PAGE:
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'Rally for Justice': North Carolina protests Black man's killing by off-duty officer

US Rep. Ilhan Omar (D-MN) (L) talks with Speaker of the House Nancy Pelosi (D-CA) during a rally with fellow Democrats before voting on H.R. 1, or the People Act, on the East Steps of the US Capitol on March 08, 2019 in Washington, DC. (AFP photo)
Protesters hold signs with a photo of Jason Walker during a demonstration in front of the Fayetteville Police Department. (Photo by AP)

The fatal shooting of an unarmed African-American man by an off-duty white police officer in a North Carolina town last week has led to angry protests in recent days.

The incident, which took place in Fayetteville last Saturday, saw an off-duty police officer, Jeffrey Hash, opening fire at Jason Walker, a 37-year-old Black man.

According to reports, Walker was crossing the street near his parents' house when Hash shot at him, leading to his instant death. It is not known what transpired between them.

On Thursday, a large number of people in Fayetteville gathered and rallied to seek justice for the victim. There have seen a series of demonstrations in Fayetteville since Saturday for the 37-year-old Black man.

Prominent civil rights lawyer, Benjamin Crump, and the family of Walker led a protest on Thursday and demanded justice for the victim as the crowd chanted "Jason Walker matters”.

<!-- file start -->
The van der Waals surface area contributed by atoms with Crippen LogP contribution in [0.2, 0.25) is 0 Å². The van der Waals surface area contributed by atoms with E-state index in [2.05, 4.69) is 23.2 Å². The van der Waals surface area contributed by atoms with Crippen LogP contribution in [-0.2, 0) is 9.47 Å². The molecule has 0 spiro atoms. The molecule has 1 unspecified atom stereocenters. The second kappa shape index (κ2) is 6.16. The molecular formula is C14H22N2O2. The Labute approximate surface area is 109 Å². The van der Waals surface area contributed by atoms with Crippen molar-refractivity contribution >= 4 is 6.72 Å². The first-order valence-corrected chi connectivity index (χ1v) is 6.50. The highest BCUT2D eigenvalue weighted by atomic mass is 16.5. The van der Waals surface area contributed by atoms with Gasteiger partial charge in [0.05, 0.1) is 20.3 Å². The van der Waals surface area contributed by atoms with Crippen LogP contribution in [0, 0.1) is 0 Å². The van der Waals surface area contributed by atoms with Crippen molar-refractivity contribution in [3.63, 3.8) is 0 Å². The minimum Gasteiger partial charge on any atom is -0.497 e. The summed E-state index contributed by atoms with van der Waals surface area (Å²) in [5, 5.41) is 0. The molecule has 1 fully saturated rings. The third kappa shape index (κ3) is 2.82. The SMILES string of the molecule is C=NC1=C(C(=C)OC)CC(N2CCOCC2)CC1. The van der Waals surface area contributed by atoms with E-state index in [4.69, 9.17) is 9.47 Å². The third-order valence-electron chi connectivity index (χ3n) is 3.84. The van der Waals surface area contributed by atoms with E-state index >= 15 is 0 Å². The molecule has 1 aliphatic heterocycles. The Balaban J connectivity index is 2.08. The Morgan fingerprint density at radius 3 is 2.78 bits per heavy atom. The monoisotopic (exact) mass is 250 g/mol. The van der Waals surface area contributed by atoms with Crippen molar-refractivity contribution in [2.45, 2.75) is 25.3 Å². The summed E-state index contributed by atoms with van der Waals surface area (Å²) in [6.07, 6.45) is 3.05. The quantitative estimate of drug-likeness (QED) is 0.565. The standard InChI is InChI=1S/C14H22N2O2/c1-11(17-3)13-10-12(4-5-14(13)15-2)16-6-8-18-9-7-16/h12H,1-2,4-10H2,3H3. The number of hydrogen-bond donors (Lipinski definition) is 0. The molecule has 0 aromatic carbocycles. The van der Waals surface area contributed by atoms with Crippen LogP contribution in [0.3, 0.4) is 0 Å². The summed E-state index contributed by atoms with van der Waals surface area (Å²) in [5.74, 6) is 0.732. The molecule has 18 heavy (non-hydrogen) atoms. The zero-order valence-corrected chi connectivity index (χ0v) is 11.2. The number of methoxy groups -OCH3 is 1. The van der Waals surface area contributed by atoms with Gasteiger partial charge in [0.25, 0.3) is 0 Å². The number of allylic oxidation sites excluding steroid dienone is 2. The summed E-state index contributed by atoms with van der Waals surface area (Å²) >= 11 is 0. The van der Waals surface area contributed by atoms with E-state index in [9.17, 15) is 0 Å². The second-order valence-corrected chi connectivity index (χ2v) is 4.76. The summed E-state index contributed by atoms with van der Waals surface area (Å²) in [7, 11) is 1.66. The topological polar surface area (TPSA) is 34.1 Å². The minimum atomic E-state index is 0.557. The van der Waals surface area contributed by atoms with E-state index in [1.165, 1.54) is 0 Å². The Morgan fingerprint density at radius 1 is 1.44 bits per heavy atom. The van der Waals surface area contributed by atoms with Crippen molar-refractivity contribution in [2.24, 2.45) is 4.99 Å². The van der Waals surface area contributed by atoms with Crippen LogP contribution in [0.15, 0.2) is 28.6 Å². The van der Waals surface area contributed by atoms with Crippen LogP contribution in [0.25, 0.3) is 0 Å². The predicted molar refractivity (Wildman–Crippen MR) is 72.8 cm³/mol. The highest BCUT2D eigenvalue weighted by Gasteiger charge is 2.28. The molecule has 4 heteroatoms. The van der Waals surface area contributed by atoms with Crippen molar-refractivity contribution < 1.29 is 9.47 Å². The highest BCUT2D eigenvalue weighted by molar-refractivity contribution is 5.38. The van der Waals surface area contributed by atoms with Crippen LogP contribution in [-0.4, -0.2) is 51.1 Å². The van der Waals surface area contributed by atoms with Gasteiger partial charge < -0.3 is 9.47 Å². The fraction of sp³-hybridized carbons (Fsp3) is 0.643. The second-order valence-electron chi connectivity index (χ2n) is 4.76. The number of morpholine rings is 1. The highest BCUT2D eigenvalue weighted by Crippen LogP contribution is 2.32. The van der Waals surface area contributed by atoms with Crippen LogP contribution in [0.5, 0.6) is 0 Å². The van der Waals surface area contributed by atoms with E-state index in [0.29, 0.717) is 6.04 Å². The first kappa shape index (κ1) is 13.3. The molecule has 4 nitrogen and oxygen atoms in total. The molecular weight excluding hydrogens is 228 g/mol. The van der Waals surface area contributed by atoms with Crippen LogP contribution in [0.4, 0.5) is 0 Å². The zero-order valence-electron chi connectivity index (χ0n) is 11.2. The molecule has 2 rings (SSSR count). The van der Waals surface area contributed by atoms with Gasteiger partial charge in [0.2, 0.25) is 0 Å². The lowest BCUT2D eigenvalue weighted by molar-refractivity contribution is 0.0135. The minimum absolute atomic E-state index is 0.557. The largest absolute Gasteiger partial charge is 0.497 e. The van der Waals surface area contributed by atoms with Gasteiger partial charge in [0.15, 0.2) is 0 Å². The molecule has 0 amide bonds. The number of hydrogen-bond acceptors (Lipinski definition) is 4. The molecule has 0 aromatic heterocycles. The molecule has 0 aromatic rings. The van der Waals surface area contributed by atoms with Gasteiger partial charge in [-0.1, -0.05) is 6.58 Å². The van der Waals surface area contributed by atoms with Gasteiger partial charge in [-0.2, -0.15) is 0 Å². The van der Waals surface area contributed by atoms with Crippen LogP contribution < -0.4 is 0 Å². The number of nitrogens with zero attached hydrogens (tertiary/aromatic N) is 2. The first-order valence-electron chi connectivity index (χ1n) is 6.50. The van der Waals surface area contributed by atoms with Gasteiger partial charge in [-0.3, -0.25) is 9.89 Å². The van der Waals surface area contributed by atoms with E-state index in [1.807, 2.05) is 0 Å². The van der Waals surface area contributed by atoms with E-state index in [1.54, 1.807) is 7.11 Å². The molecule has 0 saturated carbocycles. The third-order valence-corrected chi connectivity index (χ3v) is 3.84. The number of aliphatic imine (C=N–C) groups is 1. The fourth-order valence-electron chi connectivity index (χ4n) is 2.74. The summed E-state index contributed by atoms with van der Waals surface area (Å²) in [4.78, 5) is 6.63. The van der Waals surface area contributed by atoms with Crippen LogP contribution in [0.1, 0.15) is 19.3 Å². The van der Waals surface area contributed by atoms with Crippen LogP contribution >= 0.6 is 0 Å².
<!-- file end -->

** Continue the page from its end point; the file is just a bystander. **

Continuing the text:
"We got to stop this vicious cycle in America of shoot first and ask questions later when it's Black people. It's unacceptable," Crump said on Thursday night at the Good Hope Missionary Baptist Church in Fayetteville.

"I tell you brothers and sisters in Fayetteville, North Carolina tonight, that it is the right thing to do, that we speak up for the truth of what happened to Jason Walker, that we fight for the truth of what happened to Jason Walker," Crump said, while referring to the cases of George Floyd, Ahmaud Arbery, and Breonna Taylor.

Crump, known for his fight against racial injustice, represented the families Floyd, Arbery, and Taylor, whose killings sparked nationwide protests and outrage over police violence against racial minorities.

Walker’s cold-blooded killing is the latest case of white supremacist violence, police impunity, and racial inequality in the United States, which have assumed alarming proportions in recent years.

In a viral video filmed just after the shooting took place, the police officer is seen telling his colleagues that Walker jumped into the middle of the street and that he braked to avoid him.

A North Carolina judge on Thursday ruled that police body camera video from the aftermath of the incident can be released to the public.

According to Hash’s account, Walker threw himself on the vehicle, tore off a windshield wiper and used it to hit the windshield, prompting Hash to draw his weapon to protect his family.

This version of the incident, however, has been dismissed by witnesses, who claim that the police officer hit the pedestrian before stopping.